In the last 21 years, nine players have regularly called first base their home for the Tampa Bay Rays (and Devil Rays). When compared to the ballclub’s messy turnover rate at catcher, first base has enjoyed relative stability. In fact, selecting the top five Rays to play the position was easy. Ranking their individual performances proved a lot trickier. Relying on Baseball-Reference.com for the numbers and my own opinionated heart for the rest, here are one fan’s picks, from worst to first, for the High-Five of Tampa Bay First Basemen.
No. 5: James Loney
The Tampa Bay Numbers:
Home runs: 26
Batting average: .291
Fielding percentage: .993
James Loney was not flashy. He was quiet, unassuming, sharp with the glove and steady at the plate. In other words, he was not your typical first baseman. For a position that normally demands a powerful bat, an unwavering ability to drive in runs and only minimal defensive skill, Loney never fit the bill. Yet, here he is as the fifth best Rays’ first baseman. How could that be?
Simple. Loney was good.
The Houston, TX native played three seasons with the Rays, from 2013-15. He arrived in Tampa Bay as a free agent in December 2012. Loney had spent all but three months of his career with the Los Angeles Dodgers as their starting first baseman. Although he finished 6th in the NL Rookie of the Year voting in 2007, his numbers had flattened afterwards. The Rays jumped at the opportunity to sign Loney to a one-year deal at a bargain price.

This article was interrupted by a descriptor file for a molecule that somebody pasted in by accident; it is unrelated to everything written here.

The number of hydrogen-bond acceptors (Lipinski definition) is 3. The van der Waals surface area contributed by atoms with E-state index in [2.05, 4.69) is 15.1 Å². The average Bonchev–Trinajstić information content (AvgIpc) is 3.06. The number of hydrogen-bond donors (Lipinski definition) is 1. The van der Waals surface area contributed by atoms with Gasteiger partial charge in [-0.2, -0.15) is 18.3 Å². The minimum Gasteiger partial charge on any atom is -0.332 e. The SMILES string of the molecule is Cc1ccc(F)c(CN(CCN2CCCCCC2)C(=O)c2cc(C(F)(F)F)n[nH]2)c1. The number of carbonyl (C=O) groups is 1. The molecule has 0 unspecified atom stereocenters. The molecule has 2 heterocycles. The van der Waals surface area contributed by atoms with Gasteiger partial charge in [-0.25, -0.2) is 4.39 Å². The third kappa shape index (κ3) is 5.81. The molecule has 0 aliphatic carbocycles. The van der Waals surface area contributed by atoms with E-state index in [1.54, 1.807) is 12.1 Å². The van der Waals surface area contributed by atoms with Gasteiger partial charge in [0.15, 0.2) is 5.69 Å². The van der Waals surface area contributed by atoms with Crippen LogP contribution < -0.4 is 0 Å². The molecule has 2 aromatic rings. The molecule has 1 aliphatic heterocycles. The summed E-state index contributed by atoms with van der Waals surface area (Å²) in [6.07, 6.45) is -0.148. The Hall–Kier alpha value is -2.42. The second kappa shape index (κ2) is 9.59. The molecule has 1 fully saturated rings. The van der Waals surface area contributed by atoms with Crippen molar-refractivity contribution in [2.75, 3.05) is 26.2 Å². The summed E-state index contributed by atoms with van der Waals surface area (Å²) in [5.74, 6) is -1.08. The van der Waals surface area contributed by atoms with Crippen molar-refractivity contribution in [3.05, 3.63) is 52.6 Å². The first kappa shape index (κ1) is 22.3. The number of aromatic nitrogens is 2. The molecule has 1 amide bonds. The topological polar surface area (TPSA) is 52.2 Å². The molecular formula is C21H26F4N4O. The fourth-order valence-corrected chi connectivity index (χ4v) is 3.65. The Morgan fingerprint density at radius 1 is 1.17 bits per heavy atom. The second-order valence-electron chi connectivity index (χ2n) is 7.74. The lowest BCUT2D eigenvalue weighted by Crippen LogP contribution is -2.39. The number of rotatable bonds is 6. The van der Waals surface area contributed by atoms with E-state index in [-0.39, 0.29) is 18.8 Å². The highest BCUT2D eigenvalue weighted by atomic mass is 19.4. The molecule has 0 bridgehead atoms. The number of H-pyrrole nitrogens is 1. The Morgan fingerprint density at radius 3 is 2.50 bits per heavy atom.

Loney exceeded all expectations in 2013. In 158 games and 549 AB with Tampa Bay, he hit .299 with 164 H, 13 HR and 75 RBI. Defensively, Loney also shone, collecting only seven errors in 1,308 chances for a .995 fielding percentage. In the Rays’ trip to the postseason, he hit .417 in the ALDS against Boston and went 1-4 in the one-game Wild Card matchup against Cleveland.
The Rays rewarded Loney with a three-year, $21 million contract the following offseason.
In 2014, Loney put up similar numbers, only dropping slightly in offensive numbers (.290 BA, 174 H, 9 HR and 69 RBI). His defensive game also dipped, though. The fielding percentage fell to .992 with nine errors in 1,178 chances. His WAR which had been 2.1 in 2013 was only 1.5 in 2014.
Injuries claimed all but 104 games of Loney’s 2015. His WAR dropped to -0.5. He only hit 4 HR and drove in just 32 RBI in his 361 at-bats. Adding salt to the wound, he committed six errors in his 101 games at first base.
After acquiring Steve Pearce and Logan Morrison the following offseason, the Rays opened spring training of 2016 with no set-in-stone first basemen. Morrison won the job, and Tampa Bay released Loney in April of 2016.
Only two other men in franchise history have played more games at first base for Tampa Bay than James Loney. That matters. No, his numbers were never flashy, but they anchored both the lineup and the infield for the Rays for the bulk of three seasons. Few others can claim such an accomplishment. For that, James Loney has earned the No. 5 spot on the Tampa Bay High-Five of First Basemen.
Tomorrow, the Trop’s power outage at first base ends with No. 4 of the High-Five. Join the conversation on Twitter!